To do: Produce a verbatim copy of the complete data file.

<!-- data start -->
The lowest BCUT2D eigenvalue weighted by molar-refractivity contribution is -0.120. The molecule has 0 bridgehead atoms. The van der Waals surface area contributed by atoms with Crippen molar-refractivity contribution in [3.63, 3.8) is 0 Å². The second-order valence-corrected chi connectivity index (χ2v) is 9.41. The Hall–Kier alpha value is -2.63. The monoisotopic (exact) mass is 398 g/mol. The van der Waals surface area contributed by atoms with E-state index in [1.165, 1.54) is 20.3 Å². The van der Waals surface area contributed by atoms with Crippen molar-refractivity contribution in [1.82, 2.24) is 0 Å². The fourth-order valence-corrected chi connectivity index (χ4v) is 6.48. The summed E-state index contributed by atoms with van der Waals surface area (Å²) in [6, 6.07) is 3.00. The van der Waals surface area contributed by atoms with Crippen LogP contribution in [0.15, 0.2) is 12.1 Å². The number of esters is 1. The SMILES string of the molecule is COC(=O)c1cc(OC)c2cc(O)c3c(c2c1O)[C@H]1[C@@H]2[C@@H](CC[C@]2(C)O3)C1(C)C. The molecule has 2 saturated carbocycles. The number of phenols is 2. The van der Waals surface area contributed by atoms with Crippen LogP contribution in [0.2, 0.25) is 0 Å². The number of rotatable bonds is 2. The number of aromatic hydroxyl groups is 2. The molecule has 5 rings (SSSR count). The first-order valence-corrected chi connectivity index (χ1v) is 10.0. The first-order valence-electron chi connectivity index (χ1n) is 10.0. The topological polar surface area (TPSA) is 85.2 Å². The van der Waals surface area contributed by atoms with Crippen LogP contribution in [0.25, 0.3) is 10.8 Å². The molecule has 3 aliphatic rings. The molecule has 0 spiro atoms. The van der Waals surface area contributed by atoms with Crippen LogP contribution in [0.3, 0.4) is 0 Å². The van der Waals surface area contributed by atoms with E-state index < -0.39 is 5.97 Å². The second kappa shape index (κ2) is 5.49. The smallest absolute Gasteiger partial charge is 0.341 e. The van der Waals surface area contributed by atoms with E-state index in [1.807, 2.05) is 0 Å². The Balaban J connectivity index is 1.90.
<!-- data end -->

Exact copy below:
The lowest BCUT2D eigenvalue weighted by molar-refractivity contribution is -0.120. The molecule has 0 bridgehead atoms. The van der Waals surface area contributed by atoms with Crippen molar-refractivity contribution in [3.63, 3.8) is 0 Å². The second-order valence-corrected chi connectivity index (χ2v) is 9.41. The Hall–Kier alpha value is -2.63. The monoisotopic (exact) mass is 398 g/mol. The van der Waals surface area contributed by atoms with E-state index in [1.165, 1.54) is 20.3 Å². The van der Waals surface area contributed by atoms with Crippen molar-refractivity contribution in [1.82, 2.24) is 0 Å². The fourth-order valence-corrected chi connectivity index (χ4v) is 6.48. The summed E-state index contributed by atoms with van der Waals surface area (Å²) in [6, 6.07) is 3.00. The van der Waals surface area contributed by atoms with Crippen LogP contribution in [0.15, 0.2) is 12.1 Å². The number of esters is 1. The SMILES string of the molecule is COC(=O)c1cc(OC)c2cc(O)c3c(c2c1O)[C@H]1[C@@H]2[C@@H](CC[C@]2(C)O3)C1(C)C. The molecule has 2 saturated carbocycles. The number of phenols is 2. The van der Waals surface area contributed by atoms with Crippen LogP contribution in [0.2, 0.25) is 0 Å². The number of rotatable bonds is 2. The number of aromatic hydroxyl groups is 2. The molecule has 5 rings (SSSR count). The first-order valence-corrected chi connectivity index (χ1v) is 10.0. The first-order valence-electron chi connectivity index (χ1n) is 10.0. The topological polar surface area (TPSA) is 85.2 Å². The van der Waals surface area contributed by atoms with Crippen LogP contribution in [0.25, 0.3) is 10.8 Å². The molecule has 3 aliphatic rings. The molecule has 0 spiro atoms. The van der Waals surface area contributed by atoms with Crippen LogP contribution in [0.3, 0.4) is 0 Å². The van der Waals surface area contributed by atoms with E-state index < -0.39 is 5.97 Å². The second kappa shape index (κ2) is 5.49. The smallest absolute Gasteiger partial charge is 0.341 e. The van der Waals surface area contributed by atoms with E-state index in [1.807, 2.05) is 0 Å². The Balaban J connectivity index is 1.90.